CAIRO — Egypt’s Republican Guard ordered rival demonstrators to leave the area around the presidential palace today after fierce clashes that killed seven people, and Islamists began to comply.
The presidency announced that the Republican Guard, whose duties include protecting the palace, had set a 3 p.m. deadline for supporters and opponents of President Mohamed Mursi to quit an area they had turned into a battleground.
The military played a big role in removing President Hosni Mubarak during last year’s popular revolt, taking over to manage a transitional period, but had stayed out of the latest crisis.
Mursi’s Islamist partisans had fought opposition protesters well into the early hours during duelling demonstrations over the president’s decision last month to expand his powers to help him push through a mostly Islamist-drafted constitution.
A Reuters witness said some of the hundreds of Mursi supporters who had camped overnight near the palace perimeter had started leaving before the Republican Guard’s deadline.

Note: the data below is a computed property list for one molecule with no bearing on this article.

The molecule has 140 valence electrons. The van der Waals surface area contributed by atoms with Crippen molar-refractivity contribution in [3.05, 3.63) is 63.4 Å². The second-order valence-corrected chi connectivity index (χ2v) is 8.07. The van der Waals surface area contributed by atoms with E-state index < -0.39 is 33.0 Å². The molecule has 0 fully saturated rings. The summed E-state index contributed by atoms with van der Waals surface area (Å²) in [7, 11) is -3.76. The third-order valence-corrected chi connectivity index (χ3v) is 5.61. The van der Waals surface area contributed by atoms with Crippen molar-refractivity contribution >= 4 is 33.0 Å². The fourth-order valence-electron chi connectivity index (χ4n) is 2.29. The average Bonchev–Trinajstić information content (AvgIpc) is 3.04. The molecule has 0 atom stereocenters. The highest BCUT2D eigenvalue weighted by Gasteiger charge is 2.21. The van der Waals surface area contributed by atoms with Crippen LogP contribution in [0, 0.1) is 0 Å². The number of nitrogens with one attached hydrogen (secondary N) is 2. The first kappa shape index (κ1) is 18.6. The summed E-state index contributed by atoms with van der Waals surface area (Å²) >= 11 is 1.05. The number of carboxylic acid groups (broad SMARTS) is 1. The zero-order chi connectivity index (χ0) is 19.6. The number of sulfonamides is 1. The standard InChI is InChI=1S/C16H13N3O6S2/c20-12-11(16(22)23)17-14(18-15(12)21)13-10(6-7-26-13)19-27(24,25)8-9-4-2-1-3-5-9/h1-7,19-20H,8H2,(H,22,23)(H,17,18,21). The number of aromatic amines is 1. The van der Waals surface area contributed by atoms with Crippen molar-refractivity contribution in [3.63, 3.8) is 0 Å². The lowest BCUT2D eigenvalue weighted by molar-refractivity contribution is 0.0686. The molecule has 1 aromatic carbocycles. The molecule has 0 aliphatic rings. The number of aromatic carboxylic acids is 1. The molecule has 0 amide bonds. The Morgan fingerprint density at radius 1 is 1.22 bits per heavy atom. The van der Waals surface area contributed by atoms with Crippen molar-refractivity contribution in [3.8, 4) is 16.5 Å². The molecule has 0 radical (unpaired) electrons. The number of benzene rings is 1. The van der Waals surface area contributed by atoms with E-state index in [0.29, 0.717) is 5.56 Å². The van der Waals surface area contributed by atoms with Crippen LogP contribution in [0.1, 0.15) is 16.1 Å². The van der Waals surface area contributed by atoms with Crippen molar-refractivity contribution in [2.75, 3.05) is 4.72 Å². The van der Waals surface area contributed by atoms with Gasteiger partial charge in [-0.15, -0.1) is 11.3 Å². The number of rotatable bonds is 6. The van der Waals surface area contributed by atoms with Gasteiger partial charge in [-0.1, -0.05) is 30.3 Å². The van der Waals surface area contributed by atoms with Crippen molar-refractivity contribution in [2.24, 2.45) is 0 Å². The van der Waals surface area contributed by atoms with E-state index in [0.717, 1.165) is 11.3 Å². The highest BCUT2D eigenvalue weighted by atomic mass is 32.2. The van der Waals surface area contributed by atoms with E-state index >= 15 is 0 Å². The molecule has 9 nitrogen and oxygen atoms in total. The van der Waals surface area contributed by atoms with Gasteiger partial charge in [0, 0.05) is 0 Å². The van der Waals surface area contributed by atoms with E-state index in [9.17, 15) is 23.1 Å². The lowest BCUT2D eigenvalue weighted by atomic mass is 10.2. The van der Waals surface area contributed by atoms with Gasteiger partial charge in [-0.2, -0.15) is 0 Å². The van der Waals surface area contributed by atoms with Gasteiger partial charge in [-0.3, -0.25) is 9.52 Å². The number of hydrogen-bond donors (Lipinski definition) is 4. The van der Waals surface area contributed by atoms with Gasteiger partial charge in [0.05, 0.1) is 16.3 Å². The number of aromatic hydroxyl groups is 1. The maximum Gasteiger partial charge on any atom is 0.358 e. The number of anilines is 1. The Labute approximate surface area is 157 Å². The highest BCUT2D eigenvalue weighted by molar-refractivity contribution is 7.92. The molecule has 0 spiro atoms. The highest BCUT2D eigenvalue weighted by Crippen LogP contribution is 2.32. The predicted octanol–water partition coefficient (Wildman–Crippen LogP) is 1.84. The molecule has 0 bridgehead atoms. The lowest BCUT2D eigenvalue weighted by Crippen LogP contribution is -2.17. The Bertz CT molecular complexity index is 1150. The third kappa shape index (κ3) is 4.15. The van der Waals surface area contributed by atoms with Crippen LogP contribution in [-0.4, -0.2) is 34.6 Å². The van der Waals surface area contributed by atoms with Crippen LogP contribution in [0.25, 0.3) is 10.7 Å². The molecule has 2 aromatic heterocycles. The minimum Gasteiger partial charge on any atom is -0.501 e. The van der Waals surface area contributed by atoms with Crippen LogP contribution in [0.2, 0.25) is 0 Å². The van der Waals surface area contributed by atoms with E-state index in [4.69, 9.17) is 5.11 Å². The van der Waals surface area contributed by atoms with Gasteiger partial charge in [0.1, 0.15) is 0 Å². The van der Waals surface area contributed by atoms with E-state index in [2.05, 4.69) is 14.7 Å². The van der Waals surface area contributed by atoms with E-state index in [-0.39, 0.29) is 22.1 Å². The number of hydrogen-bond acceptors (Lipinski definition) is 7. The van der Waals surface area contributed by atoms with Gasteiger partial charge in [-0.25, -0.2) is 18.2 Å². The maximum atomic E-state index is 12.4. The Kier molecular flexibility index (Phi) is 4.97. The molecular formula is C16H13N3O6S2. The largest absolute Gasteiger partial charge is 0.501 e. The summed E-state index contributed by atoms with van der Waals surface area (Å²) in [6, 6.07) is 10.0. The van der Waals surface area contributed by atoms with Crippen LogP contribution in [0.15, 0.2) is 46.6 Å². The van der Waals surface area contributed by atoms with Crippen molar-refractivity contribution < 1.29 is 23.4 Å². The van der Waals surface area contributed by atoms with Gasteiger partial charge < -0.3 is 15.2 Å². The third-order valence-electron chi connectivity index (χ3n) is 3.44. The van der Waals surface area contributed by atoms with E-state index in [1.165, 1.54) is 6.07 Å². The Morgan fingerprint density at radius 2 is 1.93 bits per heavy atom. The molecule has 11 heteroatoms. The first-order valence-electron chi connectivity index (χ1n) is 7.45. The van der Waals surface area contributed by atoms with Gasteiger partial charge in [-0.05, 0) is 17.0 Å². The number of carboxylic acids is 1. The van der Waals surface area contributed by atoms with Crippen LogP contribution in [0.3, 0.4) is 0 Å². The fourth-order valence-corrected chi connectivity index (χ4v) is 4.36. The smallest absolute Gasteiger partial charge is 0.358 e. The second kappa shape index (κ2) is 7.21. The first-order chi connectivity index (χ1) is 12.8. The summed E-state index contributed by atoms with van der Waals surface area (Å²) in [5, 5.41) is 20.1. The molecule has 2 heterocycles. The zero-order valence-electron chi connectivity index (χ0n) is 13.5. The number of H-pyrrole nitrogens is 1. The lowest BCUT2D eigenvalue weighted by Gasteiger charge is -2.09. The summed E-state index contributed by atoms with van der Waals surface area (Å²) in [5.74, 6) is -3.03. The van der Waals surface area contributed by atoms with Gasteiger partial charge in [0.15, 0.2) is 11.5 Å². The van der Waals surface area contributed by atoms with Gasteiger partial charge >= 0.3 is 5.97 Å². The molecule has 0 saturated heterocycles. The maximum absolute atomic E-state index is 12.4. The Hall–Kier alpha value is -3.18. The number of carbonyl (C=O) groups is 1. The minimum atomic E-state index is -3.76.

The commander of the guard, which has deployed tanks and armoured troop carriers to help police pacify the area, said the intention was to separate the adversaries, not to repress them.
“The armed forces, and at the forefront of them the Republican Guard, will not be used as a tool to oppress the demonstrators,” General Mohamed Zaki told the state news agency.
Mursi himself, silent in the turbulence of the last few days, was due to address the nation later in the day, state television quoted a presidential adviser as saying.
After opposing crowds fought long into the night, the streets around the palace were much calmer in the morning, apart from the brief period of rock-throwing between the hundreds of Islamists and dozens of opposition partisans still at the scene. (Reuters)